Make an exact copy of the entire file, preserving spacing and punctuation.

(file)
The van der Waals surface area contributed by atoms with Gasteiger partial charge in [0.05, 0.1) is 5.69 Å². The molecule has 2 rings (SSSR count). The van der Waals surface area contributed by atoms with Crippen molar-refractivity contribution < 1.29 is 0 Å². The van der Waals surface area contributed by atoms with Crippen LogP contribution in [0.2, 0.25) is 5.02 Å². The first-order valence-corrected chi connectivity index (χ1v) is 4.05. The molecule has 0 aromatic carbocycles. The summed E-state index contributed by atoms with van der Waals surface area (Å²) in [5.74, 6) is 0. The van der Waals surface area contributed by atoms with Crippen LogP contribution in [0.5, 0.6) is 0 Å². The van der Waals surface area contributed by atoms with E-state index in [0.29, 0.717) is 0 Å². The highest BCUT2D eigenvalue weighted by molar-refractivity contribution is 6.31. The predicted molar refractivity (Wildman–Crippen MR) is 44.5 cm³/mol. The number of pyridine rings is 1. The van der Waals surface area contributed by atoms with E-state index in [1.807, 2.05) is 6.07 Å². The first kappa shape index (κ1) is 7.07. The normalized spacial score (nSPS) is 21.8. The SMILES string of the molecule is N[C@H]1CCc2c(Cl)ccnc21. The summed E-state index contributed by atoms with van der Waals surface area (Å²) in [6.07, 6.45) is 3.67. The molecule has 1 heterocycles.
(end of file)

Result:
The van der Waals surface area contributed by atoms with Gasteiger partial charge in [0.05, 0.1) is 5.69 Å². The molecule has 2 rings (SSSR count). The van der Waals surface area contributed by atoms with Crippen molar-refractivity contribution < 1.29 is 0 Å². The van der Waals surface area contributed by atoms with Crippen LogP contribution in [0.2, 0.25) is 5.02 Å². The first-order valence-corrected chi connectivity index (χ1v) is 4.05. The molecule has 0 aromatic carbocycles. The summed E-state index contributed by atoms with van der Waals surface area (Å²) in [5.74, 6) is 0. The van der Waals surface area contributed by atoms with Crippen LogP contribution in [0.5, 0.6) is 0 Å². The van der Waals surface area contributed by atoms with E-state index in [0.29, 0.717) is 0 Å². The highest BCUT2D eigenvalue weighted by molar-refractivity contribution is 6.31. The predicted molar refractivity (Wildman–Crippen MR) is 44.5 cm³/mol. The number of pyridine rings is 1. The van der Waals surface area contributed by atoms with E-state index in [1.807, 2.05) is 6.07 Å². The first kappa shape index (κ1) is 7.07. The normalized spacial score (nSPS) is 21.8. The SMILES string of the molecule is N[C@H]1CCc2c(Cl)ccnc21. The summed E-state index contributed by atoms with van der Waals surface area (Å²) in [6.07, 6.45) is 3.67. The molecule has 1 heterocycles.